Diet and disease in African cities

21 November 2018 | Story Ambre Nicolson. Photo Sam Reinders. Read time 4 min.

Dr Jane Battersby is a social and cultural geographer who has been researching urban food systems for the past decade. As Battersby explains it, an urban food system is the story of how a city’s inhabitants feed themselves, from growing food to harvesting, processing, selling and eating it.

In 2017, Battersby and fellow African Centre for Cities (ACC) researcher, Gareth Haysom, together with an interdisciplinary team of African researchers, launched a new multi-year project called Nourishing Spaces. It investigates the role of urban food systems in preventing non-communicable diseases such as obesity and diabetes.

The project is being conducted in a mix of six large- and medium-sized cities in South Africa, Namibia and Kenya.
 

"Food security has often been thought of only in terms of production and scarcity, but research shows that diseases like diabetes and obesity are manifestations of food insecurity."

Food security and urban food systems is one of the ACC's core areas of work. Current projects also working on the food theme are the Consuming Urban Poverty project and the Hungry Cities Partnership.

“Food security has often been thought of only in terms of production and scarcity, but research shows that diseases like diabetes and obesity are manifestations of food insecurity,” says Battersby.

The project relies on in-depth qualitative interviews with two groups: inhabitants and food retailers who operate in the same areas. “In each area we are trying to understand what people are consuming, where they are getting it from and why they are consuming it.

“Some of the questions we are interested in answering include how people’s choices are informed by a combination of infrastructure, cost and culture,” says Battersby.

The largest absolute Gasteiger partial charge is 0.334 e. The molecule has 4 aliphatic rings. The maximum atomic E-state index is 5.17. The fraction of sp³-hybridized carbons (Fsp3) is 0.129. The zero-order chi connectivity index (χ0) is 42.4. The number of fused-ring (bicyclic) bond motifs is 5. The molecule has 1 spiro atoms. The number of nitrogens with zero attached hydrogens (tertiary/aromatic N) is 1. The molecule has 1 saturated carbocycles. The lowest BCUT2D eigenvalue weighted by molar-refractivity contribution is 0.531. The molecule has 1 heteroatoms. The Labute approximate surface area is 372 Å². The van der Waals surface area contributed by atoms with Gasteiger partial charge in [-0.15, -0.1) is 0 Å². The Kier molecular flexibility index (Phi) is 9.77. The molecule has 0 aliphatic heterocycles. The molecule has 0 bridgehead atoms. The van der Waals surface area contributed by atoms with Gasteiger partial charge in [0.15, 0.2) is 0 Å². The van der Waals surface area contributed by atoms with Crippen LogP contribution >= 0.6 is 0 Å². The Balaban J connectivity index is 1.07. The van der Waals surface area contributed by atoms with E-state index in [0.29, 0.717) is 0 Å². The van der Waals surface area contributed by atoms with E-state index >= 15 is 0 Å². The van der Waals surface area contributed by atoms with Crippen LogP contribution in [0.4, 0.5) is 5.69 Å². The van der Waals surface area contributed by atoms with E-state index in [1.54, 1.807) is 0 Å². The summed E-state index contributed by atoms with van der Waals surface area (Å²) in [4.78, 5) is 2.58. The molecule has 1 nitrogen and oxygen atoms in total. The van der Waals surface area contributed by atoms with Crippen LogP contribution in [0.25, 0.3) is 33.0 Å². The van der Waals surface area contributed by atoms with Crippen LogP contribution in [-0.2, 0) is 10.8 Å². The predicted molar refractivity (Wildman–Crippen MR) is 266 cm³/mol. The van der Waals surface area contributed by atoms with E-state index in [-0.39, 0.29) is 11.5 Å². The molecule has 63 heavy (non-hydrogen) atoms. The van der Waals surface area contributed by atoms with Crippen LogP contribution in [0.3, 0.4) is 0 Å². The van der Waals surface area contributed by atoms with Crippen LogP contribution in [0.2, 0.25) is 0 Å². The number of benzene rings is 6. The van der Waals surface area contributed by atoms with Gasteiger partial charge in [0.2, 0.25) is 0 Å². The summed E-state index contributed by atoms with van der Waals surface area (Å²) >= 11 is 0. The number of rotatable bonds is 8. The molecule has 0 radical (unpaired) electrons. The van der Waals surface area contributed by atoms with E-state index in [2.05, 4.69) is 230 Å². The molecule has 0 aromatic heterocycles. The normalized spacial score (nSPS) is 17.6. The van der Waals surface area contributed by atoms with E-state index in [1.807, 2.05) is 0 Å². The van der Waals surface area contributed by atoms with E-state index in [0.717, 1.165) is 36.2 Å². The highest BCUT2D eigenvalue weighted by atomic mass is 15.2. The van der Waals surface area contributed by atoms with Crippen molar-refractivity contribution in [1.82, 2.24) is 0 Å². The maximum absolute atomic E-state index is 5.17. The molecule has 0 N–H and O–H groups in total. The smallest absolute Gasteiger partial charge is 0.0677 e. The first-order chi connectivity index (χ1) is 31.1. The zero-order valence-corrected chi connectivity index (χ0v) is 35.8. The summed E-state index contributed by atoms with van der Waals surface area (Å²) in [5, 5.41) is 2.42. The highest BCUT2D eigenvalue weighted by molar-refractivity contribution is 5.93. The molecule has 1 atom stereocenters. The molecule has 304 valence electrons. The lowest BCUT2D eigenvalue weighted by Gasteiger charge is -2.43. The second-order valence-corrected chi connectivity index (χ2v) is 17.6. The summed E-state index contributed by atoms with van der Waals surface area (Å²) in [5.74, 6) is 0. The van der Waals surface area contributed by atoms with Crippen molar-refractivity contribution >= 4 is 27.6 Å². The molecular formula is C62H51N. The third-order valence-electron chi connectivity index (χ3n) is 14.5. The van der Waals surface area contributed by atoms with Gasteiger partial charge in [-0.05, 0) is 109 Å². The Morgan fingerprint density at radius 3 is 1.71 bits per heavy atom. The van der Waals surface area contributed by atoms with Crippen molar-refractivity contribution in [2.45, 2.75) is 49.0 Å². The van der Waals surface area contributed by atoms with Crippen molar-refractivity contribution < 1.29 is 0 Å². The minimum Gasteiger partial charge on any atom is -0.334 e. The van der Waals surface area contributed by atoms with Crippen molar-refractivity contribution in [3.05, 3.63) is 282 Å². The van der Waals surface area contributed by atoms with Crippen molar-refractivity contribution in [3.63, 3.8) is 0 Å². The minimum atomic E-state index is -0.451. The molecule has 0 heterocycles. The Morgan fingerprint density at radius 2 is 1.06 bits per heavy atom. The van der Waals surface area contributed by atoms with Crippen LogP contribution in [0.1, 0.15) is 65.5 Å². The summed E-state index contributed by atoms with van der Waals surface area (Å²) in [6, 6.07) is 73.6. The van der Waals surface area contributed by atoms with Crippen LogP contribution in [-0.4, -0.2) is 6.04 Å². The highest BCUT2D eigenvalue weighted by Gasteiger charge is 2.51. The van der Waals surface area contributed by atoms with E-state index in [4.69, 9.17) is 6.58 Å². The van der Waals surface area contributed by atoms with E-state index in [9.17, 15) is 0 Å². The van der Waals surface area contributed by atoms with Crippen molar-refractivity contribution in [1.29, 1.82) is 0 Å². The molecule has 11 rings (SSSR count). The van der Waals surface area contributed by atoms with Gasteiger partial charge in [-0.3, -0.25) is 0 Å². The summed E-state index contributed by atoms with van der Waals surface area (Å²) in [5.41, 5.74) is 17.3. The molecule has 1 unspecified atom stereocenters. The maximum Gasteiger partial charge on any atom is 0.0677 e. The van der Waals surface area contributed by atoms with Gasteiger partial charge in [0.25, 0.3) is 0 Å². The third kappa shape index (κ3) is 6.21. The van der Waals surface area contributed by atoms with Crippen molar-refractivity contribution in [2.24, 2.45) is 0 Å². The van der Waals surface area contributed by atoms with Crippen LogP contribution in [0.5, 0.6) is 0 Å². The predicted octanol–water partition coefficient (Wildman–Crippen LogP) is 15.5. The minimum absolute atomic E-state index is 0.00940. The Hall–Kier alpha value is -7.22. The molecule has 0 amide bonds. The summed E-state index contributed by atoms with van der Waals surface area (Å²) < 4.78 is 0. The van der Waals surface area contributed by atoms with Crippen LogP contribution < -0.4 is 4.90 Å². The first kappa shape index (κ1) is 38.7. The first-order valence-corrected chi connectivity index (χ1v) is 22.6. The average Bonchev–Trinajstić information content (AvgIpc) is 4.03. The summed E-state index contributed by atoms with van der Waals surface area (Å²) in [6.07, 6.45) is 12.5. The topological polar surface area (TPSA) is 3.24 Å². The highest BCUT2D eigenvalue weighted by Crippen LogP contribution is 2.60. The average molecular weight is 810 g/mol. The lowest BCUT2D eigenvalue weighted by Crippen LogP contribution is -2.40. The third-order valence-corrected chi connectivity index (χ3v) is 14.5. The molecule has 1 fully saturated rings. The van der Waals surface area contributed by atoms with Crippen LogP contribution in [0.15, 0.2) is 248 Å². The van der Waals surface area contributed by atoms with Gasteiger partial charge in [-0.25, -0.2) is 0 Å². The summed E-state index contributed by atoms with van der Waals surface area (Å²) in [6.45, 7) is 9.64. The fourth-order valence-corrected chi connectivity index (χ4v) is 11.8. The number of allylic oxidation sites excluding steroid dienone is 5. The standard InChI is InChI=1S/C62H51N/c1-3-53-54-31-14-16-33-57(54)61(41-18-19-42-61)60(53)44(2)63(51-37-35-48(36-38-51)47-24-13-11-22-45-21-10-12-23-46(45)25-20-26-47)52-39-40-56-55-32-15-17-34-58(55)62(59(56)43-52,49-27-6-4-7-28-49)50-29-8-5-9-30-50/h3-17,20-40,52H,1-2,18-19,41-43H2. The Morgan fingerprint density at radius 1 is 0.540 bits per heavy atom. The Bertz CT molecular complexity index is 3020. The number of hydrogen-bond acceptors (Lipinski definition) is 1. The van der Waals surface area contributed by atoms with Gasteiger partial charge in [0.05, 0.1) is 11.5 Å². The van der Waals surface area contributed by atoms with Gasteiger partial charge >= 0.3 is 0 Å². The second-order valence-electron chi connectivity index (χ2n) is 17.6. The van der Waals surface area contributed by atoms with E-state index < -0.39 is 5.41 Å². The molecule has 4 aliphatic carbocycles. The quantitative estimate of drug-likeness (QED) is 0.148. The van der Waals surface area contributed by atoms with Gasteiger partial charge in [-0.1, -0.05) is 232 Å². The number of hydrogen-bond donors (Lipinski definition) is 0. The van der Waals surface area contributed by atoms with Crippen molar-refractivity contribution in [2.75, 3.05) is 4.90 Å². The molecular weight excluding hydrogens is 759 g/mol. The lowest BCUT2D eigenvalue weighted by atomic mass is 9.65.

The researchers’ aims are two-fold: to suggest possible interventions that go beyond national policy debates and to create food systems committees that advocate on behalf of their communities.
 

"Some of the questions we are interested in answering include how people’s choices are informed by a combination of infrastructure, cost and culture."

 

As an example, Battersby explains how a lack of local services can affect health: “What if instead of debating sugar taxes, it’s actually about installing better infrastructure for water standpipes so that people can cook more safely? Or installing better street lighting so that people are not forced to stay indoors after dark?

“What are the intervention points that encourage the integration of healthy food systems into the life of a city?”

 

This story was published in the second issue of Umthombo, a magazine featuring research stories from across the University of Cape Town. 

Umthombo is the isiXhosa word for a natural spring of water or fountain. The most notable features of a fountain are its natural occurrence and limitlessness. Umthombo as a name positions the University of Cape Town, and this publication in particular, as a non-depletable well of knowledge.

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